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post #6 of 29 Old 04-05-2010, 05:31 PM Thread Starter
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Moved the driftwood over some to the left, is that what you were talking about ?

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post #7 of 29 Old 04-05-2010, 05:38 PM
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That look better. It also makes it easier to clean the inside glass when the wood is not right up against it.
I like the color of that substrate. It goes nicely with the background. Should look great once you get the plants in.

150 Gallon - Mostly American Cichlids
135 Gallon - Angelfish Community
55 Gallon - Polleni Tank
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post #8 of 29 Old 04-05-2010, 06:46 PM
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I agree with jeaninel, that is a nice blend of substrate and background. That wood could maybe be turned a bit, clockwise (looking from above), exactly where it is; experiment a little and see what you think. I often fiddle with wood a lot before deciding.

Byron Hosking, BMus, MA
Vancouver, BC, Canada

The aquarist is one who must learn the ways of the biologist, the chemist, and the veterinarian. [unknown source]

Something we all need to remember: The fish you've acquired was quite happy not being owned by you, minding its own business. If you’re going to take it under your wing then you’re responsible for it. Every aspect of its life is under your control, from water quality and temperature to swimming space. [Nathan Hill in PFK]
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post #9 of 29 Old 04-05-2010, 07:25 PM Thread Starter
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It is getting there, turned the piece around as suggested. Starting to look more natural I think, your suggestions are paying off. Thank you to everyone for the comments and advise. I am still trying to get all this figured out, and when the plants come in, I am going to be lost all over again. I have been reading everything I can to learn about fish and plants, just SO much to learn. One day at a time !! Thanks again to everyone for the kind words, suggestions, and advise !!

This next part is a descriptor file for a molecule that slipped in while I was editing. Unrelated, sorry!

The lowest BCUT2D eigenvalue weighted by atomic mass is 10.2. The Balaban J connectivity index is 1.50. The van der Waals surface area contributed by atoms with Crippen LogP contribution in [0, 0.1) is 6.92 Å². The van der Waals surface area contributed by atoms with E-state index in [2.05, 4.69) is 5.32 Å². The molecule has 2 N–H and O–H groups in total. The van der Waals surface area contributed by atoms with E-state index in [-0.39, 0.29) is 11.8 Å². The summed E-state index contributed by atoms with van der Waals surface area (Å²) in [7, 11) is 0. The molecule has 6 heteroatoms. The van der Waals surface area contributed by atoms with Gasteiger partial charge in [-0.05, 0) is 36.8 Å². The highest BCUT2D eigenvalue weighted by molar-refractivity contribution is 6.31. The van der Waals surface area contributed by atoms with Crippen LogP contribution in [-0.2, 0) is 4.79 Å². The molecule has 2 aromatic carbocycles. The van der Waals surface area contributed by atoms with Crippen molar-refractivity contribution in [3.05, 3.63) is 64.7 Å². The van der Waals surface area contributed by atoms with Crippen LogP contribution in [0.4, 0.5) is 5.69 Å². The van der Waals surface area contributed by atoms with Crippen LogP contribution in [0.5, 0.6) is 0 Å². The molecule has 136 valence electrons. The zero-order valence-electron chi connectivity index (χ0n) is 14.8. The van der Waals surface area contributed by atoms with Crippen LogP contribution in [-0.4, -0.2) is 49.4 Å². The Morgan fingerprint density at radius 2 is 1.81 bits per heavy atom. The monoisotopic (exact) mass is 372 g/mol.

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post #10 of 29 Old 04-05-2010, 07:34 PM
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That's it. It now appears to me as if the wood is quite naturally coming into the tank, so to speak, from the rocks behind, much as chunks of fallen tree or roots would in nature. And when there are plants softening the distinction between rock and wood, it will be even more natural in appearance.

Byron.

Byron Hosking, BMus, MA
Vancouver, BC, Canada

The aquarist is one who must learn the ways of the biologist, the chemist, and the veterinarian. [unknown source]

Something we all need to remember: The fish you've acquired was quite happy not being owned by you, minding its own business. If you’re going to take it under your wing then you’re responsible for it. Every aspect of its life is under your control, from water quality and temperature to swimming space. [Nathan Hill in PFK]